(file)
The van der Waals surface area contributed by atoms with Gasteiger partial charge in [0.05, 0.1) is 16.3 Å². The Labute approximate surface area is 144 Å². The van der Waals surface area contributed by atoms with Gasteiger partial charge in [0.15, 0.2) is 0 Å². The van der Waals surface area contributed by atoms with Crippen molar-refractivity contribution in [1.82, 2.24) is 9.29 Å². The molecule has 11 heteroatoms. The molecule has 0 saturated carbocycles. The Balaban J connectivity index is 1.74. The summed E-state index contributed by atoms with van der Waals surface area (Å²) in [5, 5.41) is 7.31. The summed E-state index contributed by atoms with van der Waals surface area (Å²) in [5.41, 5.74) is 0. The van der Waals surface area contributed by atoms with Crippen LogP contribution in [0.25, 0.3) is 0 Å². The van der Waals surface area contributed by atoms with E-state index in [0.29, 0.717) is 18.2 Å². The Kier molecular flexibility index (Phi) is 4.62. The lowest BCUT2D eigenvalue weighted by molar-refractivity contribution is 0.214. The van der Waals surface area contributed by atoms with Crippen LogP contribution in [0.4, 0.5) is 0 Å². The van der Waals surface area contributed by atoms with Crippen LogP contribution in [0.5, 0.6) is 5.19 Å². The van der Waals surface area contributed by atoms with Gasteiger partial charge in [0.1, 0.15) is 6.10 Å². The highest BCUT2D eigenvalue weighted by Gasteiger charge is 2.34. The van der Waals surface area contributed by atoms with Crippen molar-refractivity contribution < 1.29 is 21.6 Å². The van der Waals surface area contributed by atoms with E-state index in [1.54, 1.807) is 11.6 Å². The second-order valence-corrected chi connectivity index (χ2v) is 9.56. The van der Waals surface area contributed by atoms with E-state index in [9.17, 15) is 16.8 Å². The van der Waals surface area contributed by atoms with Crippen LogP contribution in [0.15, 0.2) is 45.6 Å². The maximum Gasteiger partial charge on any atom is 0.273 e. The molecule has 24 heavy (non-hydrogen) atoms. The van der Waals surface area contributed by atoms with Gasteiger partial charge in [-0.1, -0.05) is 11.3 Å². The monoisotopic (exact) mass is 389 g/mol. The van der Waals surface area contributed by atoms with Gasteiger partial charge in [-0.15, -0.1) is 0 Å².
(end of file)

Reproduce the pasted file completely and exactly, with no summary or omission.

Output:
The van der Waals surface area contributed by atoms with Gasteiger partial charge in [0.05, 0.1) is 16.3 Å². The Labute approximate surface area is 144 Å². The van der Waals surface area contributed by atoms with Gasteiger partial charge in [0.15, 0.2) is 0 Å². The van der Waals surface area contributed by atoms with Crippen molar-refractivity contribution in [1.82, 2.24) is 9.29 Å². The molecule has 11 heteroatoms. The molecule has 0 saturated carbocycles. The Balaban J connectivity index is 1.74. The summed E-state index contributed by atoms with van der Waals surface area (Å²) in [5, 5.41) is 7.31. The summed E-state index contributed by atoms with van der Waals surface area (Å²) in [5.41, 5.74) is 0. The van der Waals surface area contributed by atoms with Crippen LogP contribution in [0.25, 0.3) is 0 Å². The van der Waals surface area contributed by atoms with E-state index in [0.29, 0.717) is 18.2 Å². The Kier molecular flexibility index (Phi) is 4.62. The lowest BCUT2D eigenvalue weighted by molar-refractivity contribution is 0.214. The van der Waals surface area contributed by atoms with Crippen LogP contribution in [0.4, 0.5) is 0 Å². The van der Waals surface area contributed by atoms with Crippen LogP contribution in [0.5, 0.6) is 5.19 Å². The van der Waals surface area contributed by atoms with Gasteiger partial charge in [0.1, 0.15) is 6.10 Å². The highest BCUT2D eigenvalue weighted by Gasteiger charge is 2.34. The van der Waals surface area contributed by atoms with Crippen molar-refractivity contribution < 1.29 is 21.6 Å². The van der Waals surface area contributed by atoms with E-state index in [1.54, 1.807) is 11.6 Å². The second-order valence-corrected chi connectivity index (χ2v) is 9.56. The van der Waals surface area contributed by atoms with E-state index in [9.17, 15) is 16.8 Å². The van der Waals surface area contributed by atoms with Crippen LogP contribution in [0.15, 0.2) is 45.6 Å². The maximum Gasteiger partial charge on any atom is 0.273 e. The molecule has 24 heavy (non-hydrogen) atoms. The van der Waals surface area contributed by atoms with Gasteiger partial charge in [-0.1, -0.05) is 11.3 Å². The monoisotopic (exact) mass is 389 g/mol. The van der Waals surface area contributed by atoms with Gasteiger partial charge in [-0.15, -0.1) is 0 Å².